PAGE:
The effect of lifting gas losses from the hull of an airship on a safe landing 2018-01-1965
This study investigates the physical phenomena that affect a high-altitude airship in the presence of lifting gas losses from the hull. General atmospheric thermodynamics and basic physical principles are adopted to describe the behavior of an airship with envelope failures that generate buoyant gas dispersion or depressurization phenomena. Overpressure that could grant to maintain some controllability during a large part of the descent is assessed by mean of the thermodynamic model of the envelope in the presence of gas losses. An optimization of the inflation parameters is provided and the conditions for avoiding dangerous crashes on the ground and the potential recovery of a damaged vehicle, people and its payload. In particular, the requirements for a slow depressurization is computed by the equilibrium with the atmosphere and then how can it be possible to sustain controlled navigation are determined. A key factor for security relates directly to the capability of preserving some airship balloon overpressure for the longest time possible. This condition can extend much the range of control. Complete forfeit conditions will be determined to demonstrate that airship cannot be anymore controllable below 20% of the initial altitude at which the failure has started. In some cases, specific maneuvers could allow configuring the deflated balloon as a parachute, if coupled with adequate safety systems. This research about safety conditions will be also useful for designing safety systems. A general guideline for safety systems has been defined showing that airship if well created and well governed in emergency conditions will be much safer than any other aerial vehicle.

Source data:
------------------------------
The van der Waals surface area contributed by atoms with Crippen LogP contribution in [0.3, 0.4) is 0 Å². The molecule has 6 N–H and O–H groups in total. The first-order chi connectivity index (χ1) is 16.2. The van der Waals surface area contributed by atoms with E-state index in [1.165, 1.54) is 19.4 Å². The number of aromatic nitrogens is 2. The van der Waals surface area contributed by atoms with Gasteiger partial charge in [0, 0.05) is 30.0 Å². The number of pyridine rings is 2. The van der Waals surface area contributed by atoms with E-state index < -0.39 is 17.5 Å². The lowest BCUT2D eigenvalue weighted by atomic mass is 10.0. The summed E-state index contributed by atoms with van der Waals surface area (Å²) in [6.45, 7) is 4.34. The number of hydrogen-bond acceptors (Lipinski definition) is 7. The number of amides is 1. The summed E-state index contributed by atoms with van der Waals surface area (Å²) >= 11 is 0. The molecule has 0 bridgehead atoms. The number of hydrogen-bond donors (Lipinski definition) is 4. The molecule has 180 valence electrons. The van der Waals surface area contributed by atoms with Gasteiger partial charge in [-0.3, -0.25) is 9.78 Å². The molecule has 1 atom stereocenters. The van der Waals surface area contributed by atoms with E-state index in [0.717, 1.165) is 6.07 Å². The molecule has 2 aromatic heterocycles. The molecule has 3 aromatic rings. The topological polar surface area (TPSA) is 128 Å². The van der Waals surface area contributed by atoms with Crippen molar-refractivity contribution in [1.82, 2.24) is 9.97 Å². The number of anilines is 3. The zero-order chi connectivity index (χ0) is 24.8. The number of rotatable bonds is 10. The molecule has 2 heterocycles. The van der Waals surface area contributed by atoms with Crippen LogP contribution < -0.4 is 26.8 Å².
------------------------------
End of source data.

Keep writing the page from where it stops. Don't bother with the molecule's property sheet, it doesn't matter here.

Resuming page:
Sheffield Hallam Univ.
Aerospace Systems and Technology Conference